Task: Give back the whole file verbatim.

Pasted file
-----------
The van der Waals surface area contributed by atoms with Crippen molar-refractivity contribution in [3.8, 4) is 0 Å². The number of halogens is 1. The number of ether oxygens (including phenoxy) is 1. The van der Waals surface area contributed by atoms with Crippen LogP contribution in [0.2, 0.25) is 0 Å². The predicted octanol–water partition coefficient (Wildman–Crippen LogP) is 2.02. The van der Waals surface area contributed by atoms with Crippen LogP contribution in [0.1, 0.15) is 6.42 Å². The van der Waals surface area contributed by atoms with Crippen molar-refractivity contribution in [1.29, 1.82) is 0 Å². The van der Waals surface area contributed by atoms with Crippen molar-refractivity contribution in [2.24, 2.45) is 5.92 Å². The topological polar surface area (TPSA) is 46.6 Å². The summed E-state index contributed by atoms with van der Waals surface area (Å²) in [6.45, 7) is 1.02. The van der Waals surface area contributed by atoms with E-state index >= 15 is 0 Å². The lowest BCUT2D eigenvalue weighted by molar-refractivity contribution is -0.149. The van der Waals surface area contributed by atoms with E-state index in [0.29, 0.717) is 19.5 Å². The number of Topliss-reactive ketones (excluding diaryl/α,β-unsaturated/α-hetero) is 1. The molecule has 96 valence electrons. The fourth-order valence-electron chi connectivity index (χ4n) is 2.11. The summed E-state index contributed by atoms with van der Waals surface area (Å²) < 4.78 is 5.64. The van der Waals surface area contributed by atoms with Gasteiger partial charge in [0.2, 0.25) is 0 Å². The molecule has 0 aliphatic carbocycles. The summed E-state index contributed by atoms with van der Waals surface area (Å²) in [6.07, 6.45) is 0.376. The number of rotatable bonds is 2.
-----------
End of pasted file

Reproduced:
The van der Waals surface area contributed by atoms with Crippen molar-refractivity contribution in [3.8, 4) is 0 Å². The number of halogens is 1. The number of ether oxygens (including phenoxy) is 1. The van der Waals surface area contributed by atoms with Crippen LogP contribution in [0.2, 0.25) is 0 Å². The predicted octanol–water partition coefficient (Wildman–Crippen LogP) is 2.02. The van der Waals surface area contributed by atoms with Crippen LogP contribution in [0.1, 0.15) is 6.42 Å². The van der Waals surface area contributed by atoms with Crippen molar-refractivity contribution in [1.29, 1.82) is 0 Å². The van der Waals surface area contributed by atoms with Crippen molar-refractivity contribution in [2.24, 2.45) is 5.92 Å². The topological polar surface area (TPSA) is 46.6 Å². The summed E-state index contributed by atoms with van der Waals surface area (Å²) in [6.45, 7) is 1.02. The van der Waals surface area contributed by atoms with E-state index >= 15 is 0 Å². The lowest BCUT2D eigenvalue weighted by molar-refractivity contribution is -0.149. The van der Waals surface area contributed by atoms with E-state index in [0.29, 0.717) is 19.5 Å². The number of Topliss-reactive ketones (excluding diaryl/α,β-unsaturated/α-hetero) is 1. The molecule has 96 valence electrons. The fourth-order valence-electron chi connectivity index (χ4n) is 2.11. The summed E-state index contributed by atoms with van der Waals surface area (Å²) < 4.78 is 5.64. The van der Waals surface area contributed by atoms with Gasteiger partial charge in [0.2, 0.25) is 0 Å². The molecule has 0 aliphatic carbocycles. The summed E-state index contributed by atoms with van der Waals surface area (Å²) in [6.07, 6.45) is 0.376. The number of rotatable bonds is 2.